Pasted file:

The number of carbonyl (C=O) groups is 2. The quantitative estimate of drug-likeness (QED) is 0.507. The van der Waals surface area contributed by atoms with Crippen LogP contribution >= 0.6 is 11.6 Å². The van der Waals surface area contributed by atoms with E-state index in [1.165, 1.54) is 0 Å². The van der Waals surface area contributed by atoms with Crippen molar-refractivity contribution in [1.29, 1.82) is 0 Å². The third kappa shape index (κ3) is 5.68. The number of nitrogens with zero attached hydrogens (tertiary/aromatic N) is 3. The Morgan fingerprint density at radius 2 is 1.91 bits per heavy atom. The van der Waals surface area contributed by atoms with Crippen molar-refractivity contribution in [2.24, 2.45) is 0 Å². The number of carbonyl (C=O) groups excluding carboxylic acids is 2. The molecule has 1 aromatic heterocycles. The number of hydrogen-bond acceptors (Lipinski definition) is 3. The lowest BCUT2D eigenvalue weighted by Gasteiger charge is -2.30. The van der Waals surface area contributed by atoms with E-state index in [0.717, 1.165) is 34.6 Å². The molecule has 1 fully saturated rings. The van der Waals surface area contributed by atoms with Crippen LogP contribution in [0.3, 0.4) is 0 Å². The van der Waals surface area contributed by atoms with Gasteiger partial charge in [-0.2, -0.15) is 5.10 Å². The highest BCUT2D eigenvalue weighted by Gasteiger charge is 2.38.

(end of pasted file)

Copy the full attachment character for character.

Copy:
The number of carbonyl (C=O) groups is 2. The quantitative estimate of drug-likeness (QED) is 0.507. The van der Waals surface area contributed by atoms with Crippen LogP contribution >= 0.6 is 11.6 Å². The van der Waals surface area contributed by atoms with E-state index in [1.165, 1.54) is 0 Å². The van der Waals surface area contributed by atoms with Crippen molar-refractivity contribution in [1.29, 1.82) is 0 Å². The third kappa shape index (κ3) is 5.68. The number of nitrogens with zero attached hydrogens (tertiary/aromatic N) is 3. The Morgan fingerprint density at radius 2 is 1.91 bits per heavy atom. The van der Waals surface area contributed by atoms with Crippen molar-refractivity contribution in [2.24, 2.45) is 0 Å². The number of carbonyl (C=O) groups excluding carboxylic acids is 2. The molecule has 1 aromatic heterocycles. The number of hydrogen-bond acceptors (Lipinski definition) is 3. The lowest BCUT2D eigenvalue weighted by Gasteiger charge is -2.30. The van der Waals surface area contributed by atoms with E-state index in [0.717, 1.165) is 34.6 Å². The molecule has 1 fully saturated rings. The van der Waals surface area contributed by atoms with Crippen LogP contribution in [0.3, 0.4) is 0 Å². The van der Waals surface area contributed by atoms with Gasteiger partial charge in [-0.2, -0.15) is 5.10 Å². The highest BCUT2D eigenvalue weighted by Gasteiger charge is 2.38.